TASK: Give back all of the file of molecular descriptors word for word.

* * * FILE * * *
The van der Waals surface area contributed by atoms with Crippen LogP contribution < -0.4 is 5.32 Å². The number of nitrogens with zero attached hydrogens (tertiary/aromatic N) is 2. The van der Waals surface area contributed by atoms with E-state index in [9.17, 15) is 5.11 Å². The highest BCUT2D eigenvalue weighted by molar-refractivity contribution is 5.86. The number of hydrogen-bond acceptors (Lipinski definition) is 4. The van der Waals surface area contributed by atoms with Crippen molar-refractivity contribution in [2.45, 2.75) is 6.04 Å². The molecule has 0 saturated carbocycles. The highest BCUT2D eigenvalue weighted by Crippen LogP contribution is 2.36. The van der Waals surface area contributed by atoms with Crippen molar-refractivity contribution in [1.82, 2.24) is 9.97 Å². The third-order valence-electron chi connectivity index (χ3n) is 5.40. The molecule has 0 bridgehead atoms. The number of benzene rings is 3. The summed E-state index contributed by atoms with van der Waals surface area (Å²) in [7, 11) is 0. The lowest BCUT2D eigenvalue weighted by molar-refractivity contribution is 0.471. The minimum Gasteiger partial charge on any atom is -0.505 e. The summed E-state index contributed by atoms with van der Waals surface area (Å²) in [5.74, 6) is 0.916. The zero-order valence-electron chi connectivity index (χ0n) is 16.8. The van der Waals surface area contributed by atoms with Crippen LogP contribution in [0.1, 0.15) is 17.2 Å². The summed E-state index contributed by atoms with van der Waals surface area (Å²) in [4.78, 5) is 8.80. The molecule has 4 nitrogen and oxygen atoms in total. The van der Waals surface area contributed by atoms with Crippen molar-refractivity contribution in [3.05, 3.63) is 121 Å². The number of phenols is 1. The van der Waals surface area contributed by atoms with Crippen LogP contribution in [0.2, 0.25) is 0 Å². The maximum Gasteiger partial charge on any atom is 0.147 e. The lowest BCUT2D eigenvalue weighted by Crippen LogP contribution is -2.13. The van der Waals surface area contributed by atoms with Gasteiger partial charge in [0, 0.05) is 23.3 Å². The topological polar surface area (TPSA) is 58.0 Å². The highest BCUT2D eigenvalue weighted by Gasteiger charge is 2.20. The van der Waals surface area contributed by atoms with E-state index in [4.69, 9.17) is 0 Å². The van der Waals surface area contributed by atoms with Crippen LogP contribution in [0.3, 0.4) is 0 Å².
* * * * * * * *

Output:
The van der Waals surface area contributed by atoms with Crippen LogP contribution < -0.4 is 5.32 Å². The number of nitrogens with zero attached hydrogens (tertiary/aromatic N) is 2. The van der Waals surface area contributed by atoms with E-state index in [9.17, 15) is 5.11 Å². The highest BCUT2D eigenvalue weighted by molar-refractivity contribution is 5.86. The number of hydrogen-bond acceptors (Lipinski definition) is 4. The van der Waals surface area contributed by atoms with Crippen molar-refractivity contribution in [2.45, 2.75) is 6.04 Å². The molecule has 0 saturated carbocycles. The highest BCUT2D eigenvalue weighted by Crippen LogP contribution is 2.36. The van der Waals surface area contributed by atoms with Crippen molar-refractivity contribution in [1.82, 2.24) is 9.97 Å². The third-order valence-electron chi connectivity index (χ3n) is 5.40. The molecule has 0 bridgehead atoms. The number of benzene rings is 3. The summed E-state index contributed by atoms with van der Waals surface area (Å²) in [7, 11) is 0. The lowest BCUT2D eigenvalue weighted by molar-refractivity contribution is 0.471. The minimum Gasteiger partial charge on any atom is -0.505 e. The summed E-state index contributed by atoms with van der Waals surface area (Å²) in [5.74, 6) is 0.916. The zero-order valence-electron chi connectivity index (χ0n) is 16.8. The van der Waals surface area contributed by atoms with Crippen LogP contribution in [0.1, 0.15) is 17.2 Å². The summed E-state index contributed by atoms with van der Waals surface area (Å²) in [4.78, 5) is 8.80. The molecule has 4 nitrogen and oxygen atoms in total. The van der Waals surface area contributed by atoms with Crippen molar-refractivity contribution in [3.05, 3.63) is 121 Å². The number of phenols is 1. The van der Waals surface area contributed by atoms with Crippen LogP contribution in [0.2, 0.25) is 0 Å². The maximum Gasteiger partial charge on any atom is 0.147 e. The lowest BCUT2D eigenvalue weighted by Crippen LogP contribution is -2.13. The van der Waals surface area contributed by atoms with Gasteiger partial charge in [0, 0.05) is 23.3 Å². The topological polar surface area (TPSA) is 58.0 Å². The highest BCUT2D eigenvalue weighted by Gasteiger charge is 2.20. The van der Waals surface area contributed by atoms with E-state index in [4.69, 9.17) is 0 Å². The van der Waals surface area contributed by atoms with Crippen LogP contribution in [0.3, 0.4) is 0 Å².